A Lack Of Supply Drives Up Housing Prices

Dated: 08/10/2015

Views: 489

by Ben Markus - Marketplace.org

Monday, August 10, 2015 - 05:00

Home prices in the U.S. have risen consistently for the last three years. By that measure, the housing market looks pretty good, but the prices are being driven by a severe lack of supply. And that’s discouraging for many buyers especially in some of the hottest, markets like Denver.

Take the case of new mom Robin Smith. Her apartment in Denver was too small for her growing family. So Smith and her husband went looking for a house. They found one in the suburbs they really liked, a four-bedroom place listed for $259,000.

“We made an offer $10,000 over the asking price,” says Smith as she bounces her baby on her lap. “There were 32 offers on the home over a weekend.”

In the end, her $10,000 over asking wasn’t even close. It sold for $282,000.

Smith and her husband both work for national companies, which makes relocating easier. So they considered something a little radical: they decided to expand their housing search to Texas.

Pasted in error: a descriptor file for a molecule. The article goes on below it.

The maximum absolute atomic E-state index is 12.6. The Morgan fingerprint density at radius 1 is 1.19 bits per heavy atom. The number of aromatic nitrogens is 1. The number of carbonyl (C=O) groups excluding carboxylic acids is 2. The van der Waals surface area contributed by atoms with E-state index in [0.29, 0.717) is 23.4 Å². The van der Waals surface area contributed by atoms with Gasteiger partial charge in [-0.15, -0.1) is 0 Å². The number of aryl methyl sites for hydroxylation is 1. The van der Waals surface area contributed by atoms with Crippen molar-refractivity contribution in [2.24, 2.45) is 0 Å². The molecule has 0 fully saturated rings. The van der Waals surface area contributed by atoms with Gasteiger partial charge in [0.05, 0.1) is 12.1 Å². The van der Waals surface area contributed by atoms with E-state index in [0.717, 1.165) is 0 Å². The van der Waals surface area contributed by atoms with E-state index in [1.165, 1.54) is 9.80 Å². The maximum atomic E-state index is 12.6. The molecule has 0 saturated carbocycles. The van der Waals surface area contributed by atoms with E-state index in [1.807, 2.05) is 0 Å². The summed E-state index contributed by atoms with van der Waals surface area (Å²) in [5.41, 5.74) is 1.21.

“Someone recommended Austin,” recalls Smith. “And said it was a little more affordable and still a great place to live. So we actually booked a flight the following week and bought a house.”

The median price for a single family home in Austin is about $50,000 cheaper than in Denver. But many people don’t have the luxury of moving to a more affordable area.

The problem from Seattle to Dallas to Denver is buyers are bidding up a very limited supply of homes.

“Prices are rising just too fast,” says Lawrence Yun is chief economist with the National Association of Realtors. “And certainly far ahead of people’s income.”

The supply shortage is a problem for all types of housing for sale. Condos account for just 5.5 percent of all multifamily building in the first quarter of 2015 — That’s the lowest level since the Commerce Department began keeping track of that 41 years ago.

Meanwhile, single family home construction is half of what it should be, according to Bob Denk with the National Association of Home Builders. Denk says changing that would require a seismic shift in the industry. That’s because skilled labor and lots to build on are in short supply.

“And we are having these supply chain headwinds,” says Denk. “It’s hard to just double overnight. But the other part of that is: We have produced at this level before, so it’s not impossible.”

Not impossible, but probably not changing anytime soon. Which means home prices will likely keep going up.

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Ranae Urso

My name is RaNae Urso and I specialize in residential sales and buyer representation in the Denver Metro area. I have been in the real estate business over 14 years of my 30 years in Colorado. I enjo....

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